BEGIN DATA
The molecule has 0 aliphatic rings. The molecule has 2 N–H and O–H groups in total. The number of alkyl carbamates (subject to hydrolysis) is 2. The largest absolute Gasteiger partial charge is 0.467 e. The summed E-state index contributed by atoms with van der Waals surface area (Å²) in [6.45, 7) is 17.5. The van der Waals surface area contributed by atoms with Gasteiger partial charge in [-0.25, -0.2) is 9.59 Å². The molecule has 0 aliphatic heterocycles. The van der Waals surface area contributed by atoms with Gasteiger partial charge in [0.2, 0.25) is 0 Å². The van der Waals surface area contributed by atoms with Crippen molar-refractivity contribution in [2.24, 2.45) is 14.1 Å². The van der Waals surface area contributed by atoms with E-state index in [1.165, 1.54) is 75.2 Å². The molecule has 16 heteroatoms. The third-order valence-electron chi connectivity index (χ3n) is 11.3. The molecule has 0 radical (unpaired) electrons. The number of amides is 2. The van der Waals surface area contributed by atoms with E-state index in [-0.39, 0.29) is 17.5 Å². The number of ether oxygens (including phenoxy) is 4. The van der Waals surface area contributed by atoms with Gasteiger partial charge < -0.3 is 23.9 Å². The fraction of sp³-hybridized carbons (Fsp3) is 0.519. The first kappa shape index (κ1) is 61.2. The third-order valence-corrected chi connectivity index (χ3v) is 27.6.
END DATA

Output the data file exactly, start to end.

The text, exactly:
The molecule has 0 aliphatic rings. The molecule has 2 N–H and O–H groups in total. The number of alkyl carbamates (subject to hydrolysis) is 2. The largest absolute Gasteiger partial charge is 0.467 e. The summed E-state index contributed by atoms with van der Waals surface area (Å²) in [6.45, 7) is 17.5. The van der Waals surface area contributed by atoms with Gasteiger partial charge in [-0.25, -0.2) is 9.59 Å². The molecule has 0 aliphatic heterocycles. The van der Waals surface area contributed by atoms with Gasteiger partial charge in [0.2, 0.25) is 0 Å². The van der Waals surface area contributed by atoms with Crippen molar-refractivity contribution in [2.24, 2.45) is 14.1 Å². The van der Waals surface area contributed by atoms with E-state index in [1.165, 1.54) is 75.2 Å². The molecule has 16 heteroatoms. The third-order valence-electron chi connectivity index (χ3n) is 11.3. The molecule has 0 radical (unpaired) electrons. The number of amides is 2. The van der Waals surface area contributed by atoms with E-state index in [-0.39, 0.29) is 17.5 Å². The number of ether oxygens (including phenoxy) is 4. The van der Waals surface area contributed by atoms with Gasteiger partial charge < -0.3 is 23.9 Å². The fraction of sp³-hybridized carbons (Fsp3) is 0.519. The first kappa shape index (κ1) is 61.2. The third-order valence-corrected chi connectivity index (χ3v) is 27.6.